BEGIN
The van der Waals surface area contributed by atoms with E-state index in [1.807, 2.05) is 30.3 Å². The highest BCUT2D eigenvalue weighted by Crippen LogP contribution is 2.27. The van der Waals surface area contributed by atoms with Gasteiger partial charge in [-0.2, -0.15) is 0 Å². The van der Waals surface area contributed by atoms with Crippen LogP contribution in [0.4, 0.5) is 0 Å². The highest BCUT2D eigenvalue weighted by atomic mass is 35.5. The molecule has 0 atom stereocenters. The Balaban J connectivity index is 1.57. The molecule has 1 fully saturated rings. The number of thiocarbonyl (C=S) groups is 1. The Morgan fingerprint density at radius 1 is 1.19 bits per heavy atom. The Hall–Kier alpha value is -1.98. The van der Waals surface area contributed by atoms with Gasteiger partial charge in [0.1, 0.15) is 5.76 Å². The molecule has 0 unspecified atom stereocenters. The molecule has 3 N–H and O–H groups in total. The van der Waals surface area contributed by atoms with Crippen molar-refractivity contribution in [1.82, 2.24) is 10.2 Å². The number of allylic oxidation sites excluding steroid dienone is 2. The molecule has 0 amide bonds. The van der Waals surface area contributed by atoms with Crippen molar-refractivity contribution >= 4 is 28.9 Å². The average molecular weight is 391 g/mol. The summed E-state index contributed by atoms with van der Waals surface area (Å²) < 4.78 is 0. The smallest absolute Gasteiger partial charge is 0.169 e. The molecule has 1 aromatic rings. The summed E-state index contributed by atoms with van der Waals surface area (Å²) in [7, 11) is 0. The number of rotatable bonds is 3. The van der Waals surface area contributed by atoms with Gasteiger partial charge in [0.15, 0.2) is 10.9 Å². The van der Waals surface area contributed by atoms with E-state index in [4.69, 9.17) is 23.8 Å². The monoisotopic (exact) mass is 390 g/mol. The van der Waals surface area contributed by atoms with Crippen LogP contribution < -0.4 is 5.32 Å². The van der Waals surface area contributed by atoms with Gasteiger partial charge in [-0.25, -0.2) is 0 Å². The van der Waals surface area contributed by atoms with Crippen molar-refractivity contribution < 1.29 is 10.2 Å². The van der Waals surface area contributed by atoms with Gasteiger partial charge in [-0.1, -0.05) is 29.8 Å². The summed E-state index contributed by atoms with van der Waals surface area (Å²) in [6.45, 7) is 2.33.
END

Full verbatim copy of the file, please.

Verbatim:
The van der Waals surface area contributed by atoms with E-state index in [1.807, 2.05) is 30.3 Å². The highest BCUT2D eigenvalue weighted by Crippen LogP contribution is 2.27. The van der Waals surface area contributed by atoms with Gasteiger partial charge in [-0.2, -0.15) is 0 Å². The van der Waals surface area contributed by atoms with Crippen LogP contribution in [0.4, 0.5) is 0 Å². The highest BCUT2D eigenvalue weighted by atomic mass is 35.5. The molecule has 0 atom stereocenters. The Balaban J connectivity index is 1.57. The molecule has 1 fully saturated rings. The number of thiocarbonyl (C=S) groups is 1. The Morgan fingerprint density at radius 1 is 1.19 bits per heavy atom. The Hall–Kier alpha value is -1.98. The van der Waals surface area contributed by atoms with Gasteiger partial charge in [0.1, 0.15) is 5.76 Å². The molecule has 0 unspecified atom stereocenters. The molecule has 3 N–H and O–H groups in total. The van der Waals surface area contributed by atoms with Crippen molar-refractivity contribution in [1.82, 2.24) is 10.2 Å². The number of allylic oxidation sites excluding steroid dienone is 2. The molecule has 0 amide bonds. The van der Waals surface area contributed by atoms with Crippen molar-refractivity contribution >= 4 is 28.9 Å². The average molecular weight is 391 g/mol. The summed E-state index contributed by atoms with van der Waals surface area (Å²) < 4.78 is 0. The smallest absolute Gasteiger partial charge is 0.169 e. The molecule has 1 aromatic rings. The summed E-state index contributed by atoms with van der Waals surface area (Å²) in [7, 11) is 0. The number of rotatable bonds is 3. The van der Waals surface area contributed by atoms with Gasteiger partial charge in [0.15, 0.2) is 10.9 Å². The van der Waals surface area contributed by atoms with E-state index in [4.69, 9.17) is 23.8 Å². The monoisotopic (exact) mass is 390 g/mol. The van der Waals surface area contributed by atoms with Crippen LogP contribution < -0.4 is 5.32 Å². The van der Waals surface area contributed by atoms with Gasteiger partial charge in [-0.25, -0.2) is 0 Å². The van der Waals surface area contributed by atoms with Crippen molar-refractivity contribution < 1.29 is 10.2 Å². The van der Waals surface area contributed by atoms with Gasteiger partial charge in [-0.1, -0.05) is 29.8 Å². The summed E-state index contributed by atoms with van der Waals surface area (Å²) in [6.45, 7) is 2.33.